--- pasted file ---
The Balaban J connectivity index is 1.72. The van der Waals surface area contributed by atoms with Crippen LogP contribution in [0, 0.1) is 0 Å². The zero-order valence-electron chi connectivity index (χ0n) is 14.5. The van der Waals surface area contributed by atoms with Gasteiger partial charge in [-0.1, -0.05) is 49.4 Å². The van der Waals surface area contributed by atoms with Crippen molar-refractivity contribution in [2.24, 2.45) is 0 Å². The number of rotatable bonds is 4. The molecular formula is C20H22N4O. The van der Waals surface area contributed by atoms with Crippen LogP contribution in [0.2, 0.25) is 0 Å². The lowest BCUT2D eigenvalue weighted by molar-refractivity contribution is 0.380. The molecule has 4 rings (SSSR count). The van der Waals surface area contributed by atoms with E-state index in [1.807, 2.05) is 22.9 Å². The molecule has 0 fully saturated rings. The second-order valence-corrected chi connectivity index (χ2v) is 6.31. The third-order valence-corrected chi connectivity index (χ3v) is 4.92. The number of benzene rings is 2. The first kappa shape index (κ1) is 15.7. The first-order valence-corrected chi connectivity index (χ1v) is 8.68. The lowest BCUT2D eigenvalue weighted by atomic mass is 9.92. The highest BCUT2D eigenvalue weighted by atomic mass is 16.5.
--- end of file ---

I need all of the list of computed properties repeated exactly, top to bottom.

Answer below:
The Balaban J connectivity index is 1.72. The van der Waals surface area contributed by atoms with Crippen LogP contribution in [0, 0.1) is 0 Å². The zero-order valence-electron chi connectivity index (χ0n) is 14.5. The van der Waals surface area contributed by atoms with Gasteiger partial charge in [-0.1, -0.05) is 49.4 Å². The van der Waals surface area contributed by atoms with Crippen molar-refractivity contribution in [2.24, 2.45) is 0 Å². The number of rotatable bonds is 4. The molecular formula is C20H22N4O. The van der Waals surface area contributed by atoms with Crippen LogP contribution in [0.2, 0.25) is 0 Å². The lowest BCUT2D eigenvalue weighted by molar-refractivity contribution is 0.380. The molecule has 4 rings (SSSR count). The van der Waals surface area contributed by atoms with E-state index in [1.807, 2.05) is 22.9 Å². The molecule has 0 fully saturated rings. The second-order valence-corrected chi connectivity index (χ2v) is 6.31. The third-order valence-corrected chi connectivity index (χ3v) is 4.92. The number of benzene rings is 2. The first kappa shape index (κ1) is 15.7. The first-order valence-corrected chi connectivity index (χ1v) is 8.68. The lowest BCUT2D eigenvalue weighted by atomic mass is 9.92. The highest BCUT2D eigenvalue weighted by atomic mass is 16.5.